PhD defended at:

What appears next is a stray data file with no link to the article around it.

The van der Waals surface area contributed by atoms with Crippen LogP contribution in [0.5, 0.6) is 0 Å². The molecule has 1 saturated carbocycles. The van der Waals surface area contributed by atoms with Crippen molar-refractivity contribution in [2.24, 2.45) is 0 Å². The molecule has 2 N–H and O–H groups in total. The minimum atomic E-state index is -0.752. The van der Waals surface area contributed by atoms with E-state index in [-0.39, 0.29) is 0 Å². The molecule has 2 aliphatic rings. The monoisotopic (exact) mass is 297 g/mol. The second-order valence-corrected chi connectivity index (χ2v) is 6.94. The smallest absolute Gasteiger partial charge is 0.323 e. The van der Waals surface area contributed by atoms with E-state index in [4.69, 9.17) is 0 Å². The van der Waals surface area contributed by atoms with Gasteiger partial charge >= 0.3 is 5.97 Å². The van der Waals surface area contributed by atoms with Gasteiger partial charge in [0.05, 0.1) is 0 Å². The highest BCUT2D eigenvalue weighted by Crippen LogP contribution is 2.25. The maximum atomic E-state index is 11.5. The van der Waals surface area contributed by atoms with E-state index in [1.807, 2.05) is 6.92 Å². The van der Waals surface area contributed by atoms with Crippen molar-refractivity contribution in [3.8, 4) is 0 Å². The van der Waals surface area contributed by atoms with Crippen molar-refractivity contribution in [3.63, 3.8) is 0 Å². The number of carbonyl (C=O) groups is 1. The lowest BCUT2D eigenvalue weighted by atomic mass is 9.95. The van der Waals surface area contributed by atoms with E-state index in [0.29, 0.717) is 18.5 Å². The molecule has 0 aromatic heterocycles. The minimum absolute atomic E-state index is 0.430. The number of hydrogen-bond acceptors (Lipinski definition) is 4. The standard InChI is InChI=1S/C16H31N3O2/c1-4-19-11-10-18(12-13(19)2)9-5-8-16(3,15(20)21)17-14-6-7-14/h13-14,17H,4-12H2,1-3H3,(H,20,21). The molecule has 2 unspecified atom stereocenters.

This thesis provides an initial descriptive analysis of a largely undescribed Austroasiatic language of Meghalaya, northeast India. Pnar has often been overlooked because of its lexical similarity to Khasi, with which it shares a common identity and society. While the introduction describes some of the culture and society of the Pnar and the milieu of the speakers, the focus is on describing their language. Features such as verb-initial constituent order, processes of nominalization and derivation, prepositional marking, a rich gender system, a large set of deictic markers, and the use of plural marking within classifier phrases prove that Pnar is richly deserving of study. In 481 pages, the thesis attempts to thoroughly examine the phonological, morphological, and grammatical structure of this language for the benefit of the speakers and the larger linguistic community. An additional 215 pages of appendices include a selection of texts, a list of elaborate expressions, and a 1,600 word lexicon.